after Perry threatened a veto.
"We generally agree with the governor, but on this, we respectfully disagree," Hammond said.
Carona, chairman of the Senate Business and Commerce Committee, did not mention Perry by name. But he said he was frustrated that with some Texas leaders, politics trumps policy.
"We've seen an environment where personal political ambition has gone ahead of good public policy," he said. "We just cannot afford that kind of politicization."
But Perry's spokesman said the governor stepped up to the plate by supporting constitutional amendments for water and roads.
"In order to continue our state's economic momentum, we needed to take bold steps this session to allow us to keep up with our growing population and the need to move an increasing amount of goods to market," Havens said, later adding that with voter approval, the legislation "creates a new funding mechanism to support water-supply projects over the next 50 years and identifies a long-term funding source that provides approximately a billion dollars each year for transportation.
"Most importantly, all of this was accomplished without raising taxes. As the governor said, this sends the strong message that Texas knows how to keep the wheels of commerce moving while protecting the taxpayers of this state."
Pickett said some of Texas' road and water-funding problems pre-date the governor.
In 2003, two years into Perry's governorship, Pickett authored Proposition 14, in which voters authorized the state to issue $6 billion in transportation debt.
"The reason we did that was to play catch-up," Pickett said, explaining that the state's needs had become so great that revenue increases weren't enough to address them.
For example, a penny increase in the gasoline tax is estimated to generate an additional $100 million a year -- not much compared to the $5 billion a year Houghton says is necessary to unclog Texas roads.
Since then, the Legislature has put more road projects on the credit card instead of finding new revenue. In 2009, it issued $5 billion in additional transportation bonds and then authorized debt on top of that, Pickett said.
All told, the measures max out the state's $17 billion debt capacity for its highways, Pickett, former chairman of the House Transportation Committee, said.
"We've been living on borrowed funds," he said.
Houghton said Texas highway funding has fallen victim to strong anti-tax forces in the Legislature.
"Just to say no to everything is irresponsible government," he said.
The rise of the Tea Party movement in 2010 has been identified with the latest push to cut government spending and slash payrolls.
But Michael Openshaw, co-founder of the North Texas Tea Party, said his group is not to blame for political leaders' difficulty in finding money for infrastructure needs such as water and transportation.
He said his group hasn't taken a position on the constitutional amendment for water funding that will appear on this November's ballot -- much less the transportation amendment that will be on the ballot in 2014. He said he had his doubts, however, that Texas needs $2 billion for water projects.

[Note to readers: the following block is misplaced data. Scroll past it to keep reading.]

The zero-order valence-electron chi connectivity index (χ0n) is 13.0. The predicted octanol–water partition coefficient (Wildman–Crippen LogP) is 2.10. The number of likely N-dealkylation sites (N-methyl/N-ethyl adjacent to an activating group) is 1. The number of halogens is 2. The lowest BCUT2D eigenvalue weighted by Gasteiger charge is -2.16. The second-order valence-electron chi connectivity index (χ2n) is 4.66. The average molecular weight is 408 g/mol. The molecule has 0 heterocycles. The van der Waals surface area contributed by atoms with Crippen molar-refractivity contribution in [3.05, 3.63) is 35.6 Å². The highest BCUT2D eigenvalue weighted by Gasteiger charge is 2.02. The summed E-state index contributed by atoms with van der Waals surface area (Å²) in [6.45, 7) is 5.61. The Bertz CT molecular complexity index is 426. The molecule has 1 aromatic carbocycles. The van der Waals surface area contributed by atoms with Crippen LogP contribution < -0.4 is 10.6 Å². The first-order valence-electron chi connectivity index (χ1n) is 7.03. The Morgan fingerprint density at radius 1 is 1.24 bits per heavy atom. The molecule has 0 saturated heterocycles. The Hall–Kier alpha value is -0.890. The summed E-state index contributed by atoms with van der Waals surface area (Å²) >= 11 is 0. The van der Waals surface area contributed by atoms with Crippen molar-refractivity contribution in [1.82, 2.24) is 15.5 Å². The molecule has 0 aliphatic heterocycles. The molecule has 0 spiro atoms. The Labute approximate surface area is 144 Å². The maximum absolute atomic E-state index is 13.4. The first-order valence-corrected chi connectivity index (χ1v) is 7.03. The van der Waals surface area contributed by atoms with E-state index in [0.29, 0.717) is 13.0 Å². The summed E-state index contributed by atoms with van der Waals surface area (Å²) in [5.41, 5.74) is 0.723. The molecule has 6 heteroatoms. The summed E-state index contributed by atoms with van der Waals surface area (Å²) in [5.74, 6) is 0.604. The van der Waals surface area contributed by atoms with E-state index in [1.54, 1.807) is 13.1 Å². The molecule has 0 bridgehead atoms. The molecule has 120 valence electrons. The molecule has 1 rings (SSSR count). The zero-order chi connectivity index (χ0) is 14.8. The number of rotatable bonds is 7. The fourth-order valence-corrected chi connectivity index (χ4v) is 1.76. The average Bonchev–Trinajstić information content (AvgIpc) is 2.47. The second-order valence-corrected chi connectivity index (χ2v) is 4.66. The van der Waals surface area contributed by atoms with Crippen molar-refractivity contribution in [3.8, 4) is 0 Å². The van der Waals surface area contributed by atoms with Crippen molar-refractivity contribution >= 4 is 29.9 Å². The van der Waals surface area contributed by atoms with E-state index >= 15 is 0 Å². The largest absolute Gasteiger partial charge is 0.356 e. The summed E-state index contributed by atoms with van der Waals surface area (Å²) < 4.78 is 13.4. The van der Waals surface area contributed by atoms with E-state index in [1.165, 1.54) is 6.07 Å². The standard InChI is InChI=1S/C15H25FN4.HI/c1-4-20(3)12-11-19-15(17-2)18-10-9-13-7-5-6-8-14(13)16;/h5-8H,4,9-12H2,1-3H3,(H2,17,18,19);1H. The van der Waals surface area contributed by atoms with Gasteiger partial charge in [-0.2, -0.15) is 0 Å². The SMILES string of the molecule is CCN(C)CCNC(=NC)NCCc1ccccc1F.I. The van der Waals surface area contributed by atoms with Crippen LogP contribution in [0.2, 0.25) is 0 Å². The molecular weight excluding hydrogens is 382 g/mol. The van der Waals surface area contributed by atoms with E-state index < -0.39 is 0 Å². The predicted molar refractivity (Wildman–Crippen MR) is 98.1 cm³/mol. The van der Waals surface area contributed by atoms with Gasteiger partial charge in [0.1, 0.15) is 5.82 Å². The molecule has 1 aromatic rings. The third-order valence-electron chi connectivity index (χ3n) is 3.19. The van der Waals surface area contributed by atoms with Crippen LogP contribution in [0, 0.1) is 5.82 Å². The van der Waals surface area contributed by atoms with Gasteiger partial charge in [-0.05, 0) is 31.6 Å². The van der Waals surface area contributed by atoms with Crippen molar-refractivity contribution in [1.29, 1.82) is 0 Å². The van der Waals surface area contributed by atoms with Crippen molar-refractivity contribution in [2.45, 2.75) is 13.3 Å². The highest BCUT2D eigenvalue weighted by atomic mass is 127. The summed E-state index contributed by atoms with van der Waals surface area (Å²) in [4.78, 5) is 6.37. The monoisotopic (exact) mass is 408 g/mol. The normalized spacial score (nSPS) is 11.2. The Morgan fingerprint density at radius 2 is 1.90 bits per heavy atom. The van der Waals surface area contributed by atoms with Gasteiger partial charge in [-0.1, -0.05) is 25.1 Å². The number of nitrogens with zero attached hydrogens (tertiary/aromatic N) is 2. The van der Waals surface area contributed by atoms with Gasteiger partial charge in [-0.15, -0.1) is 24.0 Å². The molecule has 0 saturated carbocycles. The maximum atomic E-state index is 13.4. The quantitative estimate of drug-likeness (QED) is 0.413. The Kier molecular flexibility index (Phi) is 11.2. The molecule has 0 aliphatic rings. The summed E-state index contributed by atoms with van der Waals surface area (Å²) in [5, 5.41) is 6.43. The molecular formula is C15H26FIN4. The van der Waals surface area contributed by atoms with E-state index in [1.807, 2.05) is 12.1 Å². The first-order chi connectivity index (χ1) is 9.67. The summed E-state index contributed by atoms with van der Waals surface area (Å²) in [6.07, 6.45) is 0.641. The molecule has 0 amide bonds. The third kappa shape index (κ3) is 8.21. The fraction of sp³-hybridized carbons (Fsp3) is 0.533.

"Water is essential, but you can't make water out of money," Openshaw said.
In terms of the annual billions officials say they need for roads, Openshaw said he would need to be convinced the state had rooted out waste, fraud and abuse elsewhere before he would support a tax increase.
"If you do a full, business-style analysis, you will find billions," he said.
Openshaw said waste likely could be found in the state's Health and Human Services budget, but it was unclear that if any was found, it would amount to more than a fraction of what officials say the state's infrastructure needs are.
Openshaw also said he would want the transportation department to find the kinds of efficiencies that would result in job cuts before he would support a tax increase.
"This is a small thing, but you tell me we need $4 billion, but you're building rest areas with staffing that makes them look like tourist-information centers," he said.
Pickett built a provision into the measure that passed earlier this month that requires the transportation department to find $100 million in annual efficiencies and use the money to pay off debt.
Similarly, he said that in 2015, as lawmakers try to find new road funds, a wise first move would be to earmark any new money to retire existing road debt.
"If they want to be conservative, they can start by attacking the debt," he said.
As lawmakers seek new funds under a new governor, Perry is not likely to pay much of a political price for the state's infrastructure problems if he seeks the GOP presidential nomination, said Henson, the University of Texas political scientist.
Texas might be "an outpost on the far-right of the national Republican Party," but passage this year of the water and transportation measures will give Perry cover as he tries to soften his image for a national audience, Henson said.
Marty Schladen may be reached at firstname.lastname@example.org; 512-479-6606.
(c)2013 El Paso Times (El Paso, Texas)
Visit the El Paso Times (El Paso, Texas) at www.elpasotimes.com
Distributed by MCT Information Services
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